From heat to light and energy
by Georgia Theano Papadakis of Stanford University (California, USA)
Understanding and tailoring light-matter interactions in the nanoscale lies at the heart of modern solid-state technologies, ranging from imaging and spectroscopy, to renewable energy. Advances in nanophotonics find significant impact in the control of the flow of heat in the form of thermal radiation. In this talk, I will discuss how nanoscale photonic engineering can yield radiative heat transfer that significantly exceeds the blackbody limit. This effect holds promise for ultra-efficient heat-to-electricity conversion with thermophotovoltaic systems. These systems are promising solid-state and carbon-free alternatives to bulky heat engines and to relatively inefficient thermoelectrics.
I will outline the principles of detailed balance analysis that help us understand thermophotovoltaic energy conversion, along with recent records in the field of thermophotovoltaics. Finally, I will discuss how thermophotovoltaic systems can operate with high conversion efficiency and extracted electrical power density at low-temperatures (<1000 K), making them relevant for low-grade waste heat recovery.
Georgia earned her BS and MS degrees from the National Technical University of Athens, Greece, in Electrical and Computer Engineering. After spending a year at CERN, in Geneva, Switzerland, where she worked on radio-frequency particle accelerators, she moved to California, USA. Georgia earned her PhD in 2018 from the California Institute of Technology, where she worked on the design of artificially composed media with properties beyond natural availability, called metamaterials, as well as the interaction of light with novel materials like graphene and two-dimensional semiconductors. After her PhD, Georgia joined Stanford University as a TomKat Postdoctoral Fellow in Sustainable Energy. Her work at Stanford focuses on radiative heat transfer in the near-field, pertaining to length scales in the nanometer-range. In this range, thermally excited photons carry large amounts of thermal power density, thus creating new opportunities in optical and thermal engineering. Georgia will join ICFO as a Junior Group Leader in 2021. At ICFO, she will lead a program that aims to tailor thermal radiation using nanophotonics, with applications ranging from renewable energy and heat management to spectroscopy, lighting and sensing.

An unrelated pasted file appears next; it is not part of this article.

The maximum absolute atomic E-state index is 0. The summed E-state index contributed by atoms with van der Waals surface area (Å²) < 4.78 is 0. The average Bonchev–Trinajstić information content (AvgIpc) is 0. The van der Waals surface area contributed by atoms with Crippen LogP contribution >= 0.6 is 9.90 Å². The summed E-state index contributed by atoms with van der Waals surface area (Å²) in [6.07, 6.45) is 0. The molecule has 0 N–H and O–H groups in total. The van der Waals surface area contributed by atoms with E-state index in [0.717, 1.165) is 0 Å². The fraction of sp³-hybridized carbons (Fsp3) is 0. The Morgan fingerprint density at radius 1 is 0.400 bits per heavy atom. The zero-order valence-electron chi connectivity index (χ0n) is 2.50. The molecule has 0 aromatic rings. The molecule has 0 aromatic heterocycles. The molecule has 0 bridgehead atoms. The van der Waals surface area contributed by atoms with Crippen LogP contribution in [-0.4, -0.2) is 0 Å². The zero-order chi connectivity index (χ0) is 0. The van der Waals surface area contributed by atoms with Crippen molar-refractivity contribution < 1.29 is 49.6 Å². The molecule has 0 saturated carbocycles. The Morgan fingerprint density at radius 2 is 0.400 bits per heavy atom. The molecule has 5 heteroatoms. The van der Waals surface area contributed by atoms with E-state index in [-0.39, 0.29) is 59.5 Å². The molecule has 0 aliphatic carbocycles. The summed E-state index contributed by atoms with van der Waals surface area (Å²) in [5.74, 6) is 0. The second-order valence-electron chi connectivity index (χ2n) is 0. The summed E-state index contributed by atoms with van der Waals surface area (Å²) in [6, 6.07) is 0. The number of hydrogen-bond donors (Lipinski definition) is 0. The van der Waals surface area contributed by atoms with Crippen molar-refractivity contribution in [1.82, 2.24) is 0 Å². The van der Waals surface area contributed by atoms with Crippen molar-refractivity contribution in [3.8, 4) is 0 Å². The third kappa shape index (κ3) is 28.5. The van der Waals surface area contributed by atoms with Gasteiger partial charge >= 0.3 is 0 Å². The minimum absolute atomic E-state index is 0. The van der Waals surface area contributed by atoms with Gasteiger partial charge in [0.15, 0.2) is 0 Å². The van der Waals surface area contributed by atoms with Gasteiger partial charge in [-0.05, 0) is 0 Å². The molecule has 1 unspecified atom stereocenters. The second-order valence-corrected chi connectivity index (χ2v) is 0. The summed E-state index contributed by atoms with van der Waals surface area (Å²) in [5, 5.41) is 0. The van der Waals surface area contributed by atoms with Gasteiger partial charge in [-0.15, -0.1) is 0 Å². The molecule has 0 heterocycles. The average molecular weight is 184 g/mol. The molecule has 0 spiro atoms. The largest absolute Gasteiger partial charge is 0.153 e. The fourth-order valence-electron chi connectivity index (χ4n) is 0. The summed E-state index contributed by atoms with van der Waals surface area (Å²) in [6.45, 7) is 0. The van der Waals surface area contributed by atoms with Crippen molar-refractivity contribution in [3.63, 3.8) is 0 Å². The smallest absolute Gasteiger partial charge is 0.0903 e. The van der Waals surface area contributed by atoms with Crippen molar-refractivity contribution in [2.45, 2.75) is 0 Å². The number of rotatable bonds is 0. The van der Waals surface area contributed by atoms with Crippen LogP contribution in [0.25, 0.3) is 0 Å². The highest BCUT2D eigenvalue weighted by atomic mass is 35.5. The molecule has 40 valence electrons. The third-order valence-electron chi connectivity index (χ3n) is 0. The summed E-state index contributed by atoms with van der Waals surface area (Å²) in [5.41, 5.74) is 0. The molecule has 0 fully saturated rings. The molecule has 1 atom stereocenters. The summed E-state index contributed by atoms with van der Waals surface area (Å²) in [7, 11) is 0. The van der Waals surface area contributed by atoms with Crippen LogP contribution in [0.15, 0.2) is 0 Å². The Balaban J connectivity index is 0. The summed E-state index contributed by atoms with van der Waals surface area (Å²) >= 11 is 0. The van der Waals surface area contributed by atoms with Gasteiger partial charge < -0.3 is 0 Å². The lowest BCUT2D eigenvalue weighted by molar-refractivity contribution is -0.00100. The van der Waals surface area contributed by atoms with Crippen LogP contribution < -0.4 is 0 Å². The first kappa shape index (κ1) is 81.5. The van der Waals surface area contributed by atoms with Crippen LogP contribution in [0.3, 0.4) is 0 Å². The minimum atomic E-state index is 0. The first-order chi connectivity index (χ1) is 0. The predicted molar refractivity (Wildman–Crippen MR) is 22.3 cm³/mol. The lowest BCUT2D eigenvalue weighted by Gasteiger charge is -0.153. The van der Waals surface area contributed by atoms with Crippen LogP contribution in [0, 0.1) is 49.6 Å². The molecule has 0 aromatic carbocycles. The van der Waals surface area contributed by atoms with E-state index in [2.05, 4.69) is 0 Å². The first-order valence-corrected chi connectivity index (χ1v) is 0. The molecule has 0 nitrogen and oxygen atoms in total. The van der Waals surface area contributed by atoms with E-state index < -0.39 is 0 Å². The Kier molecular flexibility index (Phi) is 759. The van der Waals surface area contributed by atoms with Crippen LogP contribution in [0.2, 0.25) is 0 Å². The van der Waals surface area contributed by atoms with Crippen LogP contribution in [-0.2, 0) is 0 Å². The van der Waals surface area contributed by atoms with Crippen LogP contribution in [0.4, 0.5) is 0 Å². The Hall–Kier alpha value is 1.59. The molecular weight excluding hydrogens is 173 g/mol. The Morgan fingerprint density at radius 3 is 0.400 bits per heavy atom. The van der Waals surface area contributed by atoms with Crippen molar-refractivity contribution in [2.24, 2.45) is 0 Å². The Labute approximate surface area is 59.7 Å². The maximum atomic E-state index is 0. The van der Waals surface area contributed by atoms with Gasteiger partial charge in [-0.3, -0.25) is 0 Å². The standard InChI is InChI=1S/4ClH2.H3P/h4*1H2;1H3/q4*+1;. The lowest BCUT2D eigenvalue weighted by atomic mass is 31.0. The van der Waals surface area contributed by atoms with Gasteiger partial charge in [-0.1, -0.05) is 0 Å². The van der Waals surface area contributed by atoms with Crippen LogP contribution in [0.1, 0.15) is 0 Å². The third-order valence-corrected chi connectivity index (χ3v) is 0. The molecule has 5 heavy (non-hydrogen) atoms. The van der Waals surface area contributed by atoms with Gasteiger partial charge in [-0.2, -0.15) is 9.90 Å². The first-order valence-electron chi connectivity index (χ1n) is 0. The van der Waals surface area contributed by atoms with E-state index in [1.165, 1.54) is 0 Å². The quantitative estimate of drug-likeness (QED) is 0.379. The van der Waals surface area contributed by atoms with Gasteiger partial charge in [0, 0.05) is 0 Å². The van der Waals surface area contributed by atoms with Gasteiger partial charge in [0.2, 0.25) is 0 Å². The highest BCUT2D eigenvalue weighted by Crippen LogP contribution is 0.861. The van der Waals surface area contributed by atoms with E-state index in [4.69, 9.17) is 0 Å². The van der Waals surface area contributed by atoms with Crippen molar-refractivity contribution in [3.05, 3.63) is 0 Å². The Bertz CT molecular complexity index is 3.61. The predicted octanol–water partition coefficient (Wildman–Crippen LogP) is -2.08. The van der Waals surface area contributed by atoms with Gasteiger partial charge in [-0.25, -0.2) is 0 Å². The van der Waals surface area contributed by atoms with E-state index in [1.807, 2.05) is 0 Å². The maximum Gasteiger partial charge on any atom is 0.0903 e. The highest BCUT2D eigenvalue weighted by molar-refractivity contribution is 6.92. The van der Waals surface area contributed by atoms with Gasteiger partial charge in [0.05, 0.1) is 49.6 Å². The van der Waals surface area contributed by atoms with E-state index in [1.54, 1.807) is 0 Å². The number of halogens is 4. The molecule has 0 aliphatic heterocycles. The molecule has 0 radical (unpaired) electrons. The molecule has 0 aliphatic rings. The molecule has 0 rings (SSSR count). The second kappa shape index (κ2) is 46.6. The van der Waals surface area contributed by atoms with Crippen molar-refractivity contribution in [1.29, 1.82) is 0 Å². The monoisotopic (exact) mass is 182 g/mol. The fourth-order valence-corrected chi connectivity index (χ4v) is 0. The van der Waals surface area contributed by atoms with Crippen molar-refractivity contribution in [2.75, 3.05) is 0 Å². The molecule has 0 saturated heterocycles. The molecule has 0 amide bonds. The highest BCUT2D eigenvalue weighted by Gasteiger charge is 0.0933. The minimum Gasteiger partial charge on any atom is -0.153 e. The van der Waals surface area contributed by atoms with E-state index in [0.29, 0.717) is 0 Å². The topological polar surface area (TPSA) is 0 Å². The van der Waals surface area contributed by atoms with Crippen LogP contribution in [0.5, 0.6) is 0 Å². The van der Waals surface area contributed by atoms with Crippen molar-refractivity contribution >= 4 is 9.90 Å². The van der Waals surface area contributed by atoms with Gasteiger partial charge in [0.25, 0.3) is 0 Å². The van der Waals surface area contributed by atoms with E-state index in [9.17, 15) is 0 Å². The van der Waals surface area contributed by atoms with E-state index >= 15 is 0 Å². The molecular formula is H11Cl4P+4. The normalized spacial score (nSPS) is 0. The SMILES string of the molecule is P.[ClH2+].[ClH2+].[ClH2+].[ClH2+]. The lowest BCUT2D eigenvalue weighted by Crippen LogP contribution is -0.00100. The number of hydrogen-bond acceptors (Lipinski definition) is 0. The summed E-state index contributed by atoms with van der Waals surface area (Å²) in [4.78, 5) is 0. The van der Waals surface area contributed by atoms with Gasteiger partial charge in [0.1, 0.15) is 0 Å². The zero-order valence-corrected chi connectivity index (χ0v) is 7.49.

Georgia is the recipient of the Marie Sklodowska-Curie European Postdoctoral Fellowship, the TomKat Postdoctoral Fellowship, and the NSF Graduate Research Fellowship.
Speaker invited by ICFO
The colloquium is part of the BIST Master of Research curriculum but is also open and free for anyone interested in participating.
The session will be hosted through Zoom online conference application. If you have not used this platform previously, you will be prompted to download the software to access the meeting (the process is automatic and does not require more than one minute).
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